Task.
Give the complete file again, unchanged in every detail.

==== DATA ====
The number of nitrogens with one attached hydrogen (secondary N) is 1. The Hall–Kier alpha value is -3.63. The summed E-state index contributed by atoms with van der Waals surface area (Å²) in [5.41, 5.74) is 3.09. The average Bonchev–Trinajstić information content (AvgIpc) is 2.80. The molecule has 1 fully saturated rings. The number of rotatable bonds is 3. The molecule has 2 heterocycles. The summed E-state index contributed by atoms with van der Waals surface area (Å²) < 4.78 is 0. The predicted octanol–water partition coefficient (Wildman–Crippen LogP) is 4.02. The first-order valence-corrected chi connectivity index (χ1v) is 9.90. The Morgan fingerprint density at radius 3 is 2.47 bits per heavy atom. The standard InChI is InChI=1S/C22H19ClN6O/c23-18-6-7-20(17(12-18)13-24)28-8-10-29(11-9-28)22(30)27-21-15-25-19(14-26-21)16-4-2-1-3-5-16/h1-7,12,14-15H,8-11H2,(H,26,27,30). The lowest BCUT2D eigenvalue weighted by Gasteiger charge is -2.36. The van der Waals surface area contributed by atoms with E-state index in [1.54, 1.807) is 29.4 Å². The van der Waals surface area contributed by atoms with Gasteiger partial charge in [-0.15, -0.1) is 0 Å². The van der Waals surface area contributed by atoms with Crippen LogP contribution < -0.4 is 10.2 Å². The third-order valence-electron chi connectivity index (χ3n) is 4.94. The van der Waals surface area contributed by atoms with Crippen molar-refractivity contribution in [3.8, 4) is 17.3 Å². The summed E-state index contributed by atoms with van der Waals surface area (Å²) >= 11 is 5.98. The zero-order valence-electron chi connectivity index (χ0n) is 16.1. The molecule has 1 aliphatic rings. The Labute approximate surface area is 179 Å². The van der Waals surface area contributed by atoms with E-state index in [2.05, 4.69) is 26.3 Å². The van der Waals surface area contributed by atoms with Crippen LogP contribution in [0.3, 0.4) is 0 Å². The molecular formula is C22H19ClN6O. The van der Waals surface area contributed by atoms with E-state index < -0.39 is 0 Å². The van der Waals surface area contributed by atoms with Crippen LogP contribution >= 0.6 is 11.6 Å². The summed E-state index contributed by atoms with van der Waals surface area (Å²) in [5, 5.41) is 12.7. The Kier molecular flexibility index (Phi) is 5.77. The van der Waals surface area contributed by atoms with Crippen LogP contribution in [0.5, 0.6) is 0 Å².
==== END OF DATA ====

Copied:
The number of nitrogens with one attached hydrogen (secondary N) is 1. The Hall–Kier alpha value is -3.63. The summed E-state index contributed by atoms with van der Waals surface area (Å²) in [5.41, 5.74) is 3.09. The average Bonchev–Trinajstić information content (AvgIpc) is 2.80. The molecule has 1 fully saturated rings. The number of rotatable bonds is 3. The molecule has 2 heterocycles. The summed E-state index contributed by atoms with van der Waals surface area (Å²) < 4.78 is 0. The predicted octanol–water partition coefficient (Wildman–Crippen LogP) is 4.02. The first-order valence-corrected chi connectivity index (χ1v) is 9.90. The Morgan fingerprint density at radius 3 is 2.47 bits per heavy atom. The standard InChI is InChI=1S/C22H19ClN6O/c23-18-6-7-20(17(12-18)13-24)28-8-10-29(11-9-28)22(30)27-21-15-25-19(14-26-21)16-4-2-1-3-5-16/h1-7,12,14-15H,8-11H2,(H,26,27,30). The lowest BCUT2D eigenvalue weighted by Gasteiger charge is -2.36. The van der Waals surface area contributed by atoms with E-state index in [1.54, 1.807) is 29.4 Å². The van der Waals surface area contributed by atoms with Gasteiger partial charge in [-0.15, -0.1) is 0 Å². The van der Waals surface area contributed by atoms with Crippen LogP contribution < -0.4 is 10.2 Å². The third-order valence-electron chi connectivity index (χ3n) is 4.94. The van der Waals surface area contributed by atoms with Crippen molar-refractivity contribution in [3.8, 4) is 17.3 Å². The summed E-state index contributed by atoms with van der Waals surface area (Å²) >= 11 is 5.98. The zero-order valence-electron chi connectivity index (χ0n) is 16.1. The molecule has 1 aliphatic rings. The Labute approximate surface area is 179 Å². The van der Waals surface area contributed by atoms with E-state index in [2.05, 4.69) is 26.3 Å². The van der Waals surface area contributed by atoms with Crippen LogP contribution in [0.3, 0.4) is 0 Å². The molecular formula is C22H19ClN6O. The van der Waals surface area contributed by atoms with E-state index < -0.39 is 0 Å². The van der Waals surface area contributed by atoms with Crippen LogP contribution >= 0.6 is 11.6 Å². The summed E-state index contributed by atoms with van der Waals surface area (Å²) in [5, 5.41) is 12.7. The Kier molecular flexibility index (Phi) is 5.77. The van der Waals surface area contributed by atoms with Crippen LogP contribution in [0.5, 0.6) is 0 Å².